Anyway if they said in the back rooms what they say to the public.... no one would care what leaked.

     

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  22.  
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    darryl, Dec 2nd, 2010 @ 8:18pm

    Re: Re: Re:

    WE'LL SAID SIR,,

    I ignore the flamers, they are just upset because they have no argument against your statements.

    Which are 100% correct.

     

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  23.  
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    Anonymous Coward, Dec 2nd, 2010 @ 8:22pm

    Re: People have pointed out that there was no sensitive data in what it had published, ---and they would be wrong.

    Oh shit... go google logic and fallacies.

    "All security documents are 'sensitive'. that is why they are classified in the first place.."

    self-referential or whatever....

    funny - by classified as an action you must logically allow un-classified to exist also which given the lack of perfection leads directly to the potential to assign a member to the group which does not belong ie: in error hence mis-classified.

    oh fuck... well trolled.

     

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  24.  
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    Anonymous Coward, Dec 2nd, 2010 @ 8:42pm

    Re: People have pointed out that there was no sensitive data in what it had published, ---and they would be wrong.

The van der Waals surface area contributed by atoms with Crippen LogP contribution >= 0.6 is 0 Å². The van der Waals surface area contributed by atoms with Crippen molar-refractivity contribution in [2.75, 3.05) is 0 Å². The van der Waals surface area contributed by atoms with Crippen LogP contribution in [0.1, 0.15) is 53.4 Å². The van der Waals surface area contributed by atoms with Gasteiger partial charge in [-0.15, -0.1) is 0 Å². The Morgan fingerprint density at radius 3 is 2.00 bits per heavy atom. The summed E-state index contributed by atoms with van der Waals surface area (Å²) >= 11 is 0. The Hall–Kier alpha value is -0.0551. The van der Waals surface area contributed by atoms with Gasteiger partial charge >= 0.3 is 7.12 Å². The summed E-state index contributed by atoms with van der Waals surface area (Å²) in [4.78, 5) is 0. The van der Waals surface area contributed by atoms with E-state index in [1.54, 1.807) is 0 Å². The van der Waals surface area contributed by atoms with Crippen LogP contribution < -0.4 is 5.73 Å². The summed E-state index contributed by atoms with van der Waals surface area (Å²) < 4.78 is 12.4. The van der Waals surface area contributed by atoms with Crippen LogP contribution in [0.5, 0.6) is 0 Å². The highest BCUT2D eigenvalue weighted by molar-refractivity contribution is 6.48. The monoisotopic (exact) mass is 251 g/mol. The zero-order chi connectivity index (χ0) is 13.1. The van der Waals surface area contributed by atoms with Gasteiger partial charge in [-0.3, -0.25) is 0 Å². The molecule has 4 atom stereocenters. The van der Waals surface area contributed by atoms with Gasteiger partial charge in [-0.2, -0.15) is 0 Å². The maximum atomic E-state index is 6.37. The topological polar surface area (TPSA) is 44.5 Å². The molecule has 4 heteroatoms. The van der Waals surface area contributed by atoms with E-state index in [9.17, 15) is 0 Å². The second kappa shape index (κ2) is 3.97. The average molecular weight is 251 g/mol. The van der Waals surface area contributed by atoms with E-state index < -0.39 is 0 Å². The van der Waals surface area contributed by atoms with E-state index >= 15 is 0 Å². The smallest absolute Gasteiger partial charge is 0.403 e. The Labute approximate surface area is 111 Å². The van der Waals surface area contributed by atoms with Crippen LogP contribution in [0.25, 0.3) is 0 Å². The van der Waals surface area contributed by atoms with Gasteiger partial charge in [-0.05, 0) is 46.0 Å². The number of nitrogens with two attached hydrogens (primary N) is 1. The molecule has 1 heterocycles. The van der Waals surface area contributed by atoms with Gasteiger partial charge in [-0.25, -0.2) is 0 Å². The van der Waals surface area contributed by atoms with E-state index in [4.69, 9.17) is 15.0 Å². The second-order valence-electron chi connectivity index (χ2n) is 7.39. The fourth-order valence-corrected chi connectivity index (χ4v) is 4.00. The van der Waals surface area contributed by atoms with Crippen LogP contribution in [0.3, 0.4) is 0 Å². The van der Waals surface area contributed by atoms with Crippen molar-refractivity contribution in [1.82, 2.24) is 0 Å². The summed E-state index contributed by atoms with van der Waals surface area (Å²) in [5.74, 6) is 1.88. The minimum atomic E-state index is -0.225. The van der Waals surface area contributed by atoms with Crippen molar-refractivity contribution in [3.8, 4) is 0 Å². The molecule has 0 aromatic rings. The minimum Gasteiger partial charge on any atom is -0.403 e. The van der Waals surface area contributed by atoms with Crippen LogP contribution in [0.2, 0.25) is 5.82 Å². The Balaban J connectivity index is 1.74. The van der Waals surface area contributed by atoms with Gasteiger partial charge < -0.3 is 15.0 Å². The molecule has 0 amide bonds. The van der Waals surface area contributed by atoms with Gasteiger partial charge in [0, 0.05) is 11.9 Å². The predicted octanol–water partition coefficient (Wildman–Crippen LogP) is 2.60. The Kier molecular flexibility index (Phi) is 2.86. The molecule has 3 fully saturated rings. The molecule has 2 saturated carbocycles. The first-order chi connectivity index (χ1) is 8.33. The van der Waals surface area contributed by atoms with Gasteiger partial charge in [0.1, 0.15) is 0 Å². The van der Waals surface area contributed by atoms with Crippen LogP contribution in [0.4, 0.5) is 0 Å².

Darryl, do you even know how to read?

    Listen carefully: The line you bolded was referring to *the chart* of data. Now, follow along (I know it's difficult)...the chart has no sensitive data.

     

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  25.  
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    Anonymous Coward, Dec 2nd, 2010 @ 8:47pm

    Re: Re: Re: Re: Re:

    Playing nice?

    LoL

    Are you kidding me?

    When the USA played nice with anyone?

    Look at how they treated other countries forcing them to take prisoners from Guantanamo in exchange for the privilege to see the president.

     

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  26.  
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    The Mighty Buzzard (profile), Dec 2nd, 2010 @ 8:55pm

    Re: Re: Re: Re: Re: Re:

    Playing nice meant resolving differences with words rather than explosives. Whether the words were heartfelt or even true is immaterial since they're still better than explosives. Unless some asshat comes along and spills all the private conversations and makes that a thousand times more difficult. So, yeah, every human being on the planet's life has been endangered to some degree by that leak because neither you, nor I, nor Julian can remotely assure anyone that things will all work out fine and a country that would have been willing to work with us on say the Iran problem won't now give us the finger and help Iran instead.